Paid Spa Treatments
Up your Blue Lagoon game with a spa treatment for an additional fee. Book a relaxing, in-water massage for 30, 60, or 90 minutes. Guided solo, couples, and group weightless float therapy sessions are available, too. If you’d prefer a land-based option, then make reservations at the Blue Lagoon’s Retreat Spa for a traditional skin treatment or massage session.
Swim-Up Bar at Sky Lagoon vs. Blue Lagoon
Both of these famous geothermal lagoons serve a complimentary drink from a swim-up bar with the purchase of regular admission.
Lagoon Bar at Sky Lagoon
Sky Lagoon’s swim-up bar is aptly named Lagoon Bar. Those seeking alcoholic libations can select from beers, cider, white and rosé wines, sparkling wines, and cocktails. As a wine drinker, I appreciated that Sky Lagoon serves its bubbly in plastic flutes and its wine in stemmed plastic glasses.
Teetotalers choose from sodas, juices, a non-alcoholic beer, and a caffeinated Icelandic beverage called Collab, which contains collagen.
In-Water Bar at Blue Lagoon
Toast your good fortune at Blue Lagoon’s In-Water Bar with a glass of beer, cider, red or white wine, or sparkling wine (including a strawberry-flavored fizzer).
Blue Lagoon offers fewer drink options containing alcohol than Sky Lagoon but makes up for it with an array of zero-proof drinks. Expect several fruit smoothies, like the Green Is Good made with banana, mango, spinach, ginger, and orange juice. You can also order a raspberry or cherry slushy, Gatorade, or soda pop.
Dining Options at Sky Lagoon
Sky Lagoon focuses on serving fresh, simple but hearty Icelandic cuisine at a pair of eateries. The sit-down Smakk Bar restaurant is located in the same area as the counter service Sky Café, with a roaring fire in the center of the two. If you are a less adventurous eater, then Sky Café probably makes the best choice.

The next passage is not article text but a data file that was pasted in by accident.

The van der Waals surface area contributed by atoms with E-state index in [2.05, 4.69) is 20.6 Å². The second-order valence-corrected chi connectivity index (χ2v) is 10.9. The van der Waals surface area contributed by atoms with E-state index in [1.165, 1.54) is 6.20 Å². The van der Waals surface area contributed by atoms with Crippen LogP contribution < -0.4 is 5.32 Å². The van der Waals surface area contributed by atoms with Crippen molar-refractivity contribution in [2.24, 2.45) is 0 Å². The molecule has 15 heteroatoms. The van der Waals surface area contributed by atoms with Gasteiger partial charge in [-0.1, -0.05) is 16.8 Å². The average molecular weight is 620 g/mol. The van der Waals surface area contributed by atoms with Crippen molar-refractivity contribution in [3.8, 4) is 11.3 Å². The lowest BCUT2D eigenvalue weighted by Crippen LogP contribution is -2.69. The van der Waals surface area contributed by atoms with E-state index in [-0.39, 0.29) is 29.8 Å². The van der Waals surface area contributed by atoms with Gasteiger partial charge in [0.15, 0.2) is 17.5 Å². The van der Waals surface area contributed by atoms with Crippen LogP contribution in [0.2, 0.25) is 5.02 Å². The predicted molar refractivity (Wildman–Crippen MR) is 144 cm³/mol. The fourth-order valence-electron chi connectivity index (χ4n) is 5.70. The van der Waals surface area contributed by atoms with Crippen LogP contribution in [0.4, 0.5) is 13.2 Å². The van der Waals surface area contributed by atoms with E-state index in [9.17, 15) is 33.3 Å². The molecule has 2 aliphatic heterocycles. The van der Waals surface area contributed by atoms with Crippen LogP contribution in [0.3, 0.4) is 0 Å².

Fresh-baked bread, bagels, and pastries are delivered to Sky Café daily from Sandholt, one of Iceland’s oldest bakeries. A variety of coffee drinks here will perk up any diner. Order simple foods like daily soup, toasted sandwiches, and granola, too.
Order Icelandic charcuterie-style platters from Smakk Bar, meant for sharing. The Sky Platter presents a bit of everything: local blue cheese, Icelandic gruyere, wild goose pâté with red onion jam, and cured reindeer meat. Also on the platter, Gravlax is a sweet and salty cured salmon, beloved by Icelanders. I preferred the Happy Marriage Cake, made with rhubarb, blueberries, or other seasonal fruit.
Restaurants at Blue Lagoon
The Blue Lagoon has casual as well as fine-dining venues with fantastic views of the steamy pools. There are not one, not two, but four different places to eat at Blue Lagoon Iceland.
Grab a quick bite to eat at the Blue Café. Think simple sandwiches, soups, and snacks. This is the most affordable and casual eatery at Blue Lagoon.
Specifically for guests of the Retreat Spa, diners may eat in spa robes or fully clothed at the Spa Restaurant. Advanced reservations are not necessary. Expect simple but elegant items on the menu like burrata with gazpacho, chicken Caesar salad, sushi, and three types of caviar.
Reservations are recommended at Lava Restaurant, especially if you want a table next to the floor-to-ceiling windows with enviable views of the Blue Lagoon’s azure water. Give it a shot even if you didn’t plan in advance. I was surprised to be seated right away in the bar area for an early dinner when I inquired if any tables were available.
Menu items vary from their signature Icelandic Cod to Lamb Filet served with rutabaga, carrot, and mushroom sauce. Vegan dishes are available, too. Kids aged 12 and younger may order from a children’s menu. To enjoy the beautiful views without breaking the bank, I recommend ordering the Langoustine Soup from the Starters Menu for spoonfuls of velvety decadence served with hearty brown bread and butter.
For a memorable splurge, make reservations at Moss Restaurant at the Blue Lagoon. It’s one of the few restaurants in the country that has been awarded a Michelin star for its quality menu and consistently high standards. It’s open for dinner only, Wednesday through Sunday.
Michelin Guide says, “The tasting menu (also available in vegan form) showcases the best of Iceland’s produce in a series of exacting and visually stunning dishes. The moss-covered rocks and lava fields visible outside add to the character and atmosphere, whilst a chef’s table is available if you want to watch the team in action.”
Geothermal Lagoon Locations